“It’s my retirement money, and I should be able to do with it as I please!” is the argument of a novice. Age comes with both wisdom and the knowledge that we will have to acquiesce to the government regulations on how retirement accounts are dispersed. For example, at age 70½, you’ll be required to start taking money from most accounts, and there will be more rules than exceptions. Dennis and Heidi attended the Ed Slott conference last week and will be sharing the four common RMD (required minimum distribution) mistakes.
1.Rolling over the entire plan balance to an IRA with the intent to “take the RMD later” from the IRA
2.Rolling over only part of the plan now to an IRA with the intent to “take the RMD later” from the plan
4. QCD (qualified charitable distribution) mistakes
If you’re nearing this magical age, this is a show you won’t want to miss!
If there were a 12-step program suitable for every human being, it would be for recovering control freaks. Yes, I’m talking about you – and me – and the guy across the street. The human condition is such that we feel like we have control even when we don’t. In fact, Psychology Today tells us that we will happily deceive ourselves just to achieve that feeling. How does that pair with retirement, a time in life when work routines, family time and income all change? What do we control? J.P. Morgan created the 2019 Guide to Retirement and it’s very insightful. They break the retirement equation into three parts: Total Control, Some Control and Out of Your Control.
For those of us who are self-proclaimed “planners,” we might need a little reality check as we face the future. Or as Dwight D. Eisenhower said, “Plans are nothing; planning is everything.”
Blood may be thicker than water, but it clots. Which is why hiring an estate planning attorney for your family is the second kindest thing you can do. What’s the first? The years of hard work and dedication you’ve already invested. The goal of estate planning is to preserve the decades of investments along with the relationships you’ll leave behind. Not only will your spouse need someone to turn to, your children’s relationships will more than likely require a mediator.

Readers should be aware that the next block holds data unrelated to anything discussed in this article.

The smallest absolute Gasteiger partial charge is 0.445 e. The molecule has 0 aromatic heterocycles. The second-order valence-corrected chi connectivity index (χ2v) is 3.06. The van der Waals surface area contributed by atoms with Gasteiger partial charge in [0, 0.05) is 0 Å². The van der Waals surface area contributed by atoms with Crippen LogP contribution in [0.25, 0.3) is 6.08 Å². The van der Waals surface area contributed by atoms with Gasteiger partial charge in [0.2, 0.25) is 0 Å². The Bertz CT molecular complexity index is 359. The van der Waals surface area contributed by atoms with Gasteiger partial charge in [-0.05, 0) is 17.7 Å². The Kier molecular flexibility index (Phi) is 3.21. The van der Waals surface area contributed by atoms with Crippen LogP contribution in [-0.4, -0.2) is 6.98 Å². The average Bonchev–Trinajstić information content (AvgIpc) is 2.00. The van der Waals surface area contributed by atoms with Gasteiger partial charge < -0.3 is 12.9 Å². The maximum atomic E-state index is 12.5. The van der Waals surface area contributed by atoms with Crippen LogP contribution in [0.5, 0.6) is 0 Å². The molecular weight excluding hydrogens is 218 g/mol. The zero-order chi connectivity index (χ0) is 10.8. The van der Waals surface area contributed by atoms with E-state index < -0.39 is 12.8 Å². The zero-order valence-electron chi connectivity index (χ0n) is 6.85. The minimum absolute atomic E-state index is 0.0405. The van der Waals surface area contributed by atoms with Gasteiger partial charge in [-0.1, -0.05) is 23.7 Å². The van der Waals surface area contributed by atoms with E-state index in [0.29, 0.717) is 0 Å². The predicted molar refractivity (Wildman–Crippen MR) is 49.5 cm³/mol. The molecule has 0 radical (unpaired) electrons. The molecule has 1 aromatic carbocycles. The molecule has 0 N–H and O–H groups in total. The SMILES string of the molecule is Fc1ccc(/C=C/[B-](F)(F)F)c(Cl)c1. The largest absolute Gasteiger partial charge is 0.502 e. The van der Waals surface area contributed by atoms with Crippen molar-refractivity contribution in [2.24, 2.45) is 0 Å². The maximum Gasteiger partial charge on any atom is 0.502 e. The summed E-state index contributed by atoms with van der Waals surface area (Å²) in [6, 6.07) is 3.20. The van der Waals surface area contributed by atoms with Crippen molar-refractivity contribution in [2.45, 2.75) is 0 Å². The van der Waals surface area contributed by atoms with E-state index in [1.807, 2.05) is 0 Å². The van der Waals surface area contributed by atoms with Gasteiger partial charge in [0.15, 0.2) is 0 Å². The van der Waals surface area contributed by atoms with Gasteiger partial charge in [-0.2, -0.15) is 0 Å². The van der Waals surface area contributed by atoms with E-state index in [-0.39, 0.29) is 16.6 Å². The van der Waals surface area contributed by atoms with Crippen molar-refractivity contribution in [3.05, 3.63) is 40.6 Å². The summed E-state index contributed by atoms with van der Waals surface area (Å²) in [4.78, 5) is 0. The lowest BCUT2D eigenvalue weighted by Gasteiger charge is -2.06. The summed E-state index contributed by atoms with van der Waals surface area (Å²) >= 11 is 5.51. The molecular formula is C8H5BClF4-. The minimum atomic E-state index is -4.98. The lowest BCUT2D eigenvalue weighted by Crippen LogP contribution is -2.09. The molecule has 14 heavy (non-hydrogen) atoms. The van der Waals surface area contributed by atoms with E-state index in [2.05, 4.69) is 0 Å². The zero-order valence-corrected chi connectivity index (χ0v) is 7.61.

Join me (Shea) today as I interview estate planning attorney Cortney Danbrook about the intricacies of planning, whether you’re planning alone, for your family of origin or blended family.
When I think of going back to school, the only image that comes to mind is the scene from the movie Ferris Bueller’s Day Off, when Ben Stein plays the economics teacher. During his monotone lesson, he tries to elicit a response from his class by pausing every few sentences asking if “Anyone? Anyone? Anyone?” has the answer. It pains me to make this correlation to retirement planning, but alas, I must. Why? Because today we are talking about 401(k)s again. Anyone? Anyone? Anyone? Know why?
Because they are the most common retirement savings vehicle and one that we often put into cruise control during our working years. Tune in today and figure out how to speed up your savings!
According to a survey by GOBankingRates, 73% of adult children haven’t had the money talk with their aging parents. This isn’t completely surprising considering that the “Silent Generation” felt it was too risky to speak out. They grew up in financially insecure times with the collapse of the market and war. They were also considered the “The Lucky Few” because they entered the prosperous times of the 1950s and 1960s, which rebuilt the nation. They also retired relatively early taking both a pension(s) and Social Security.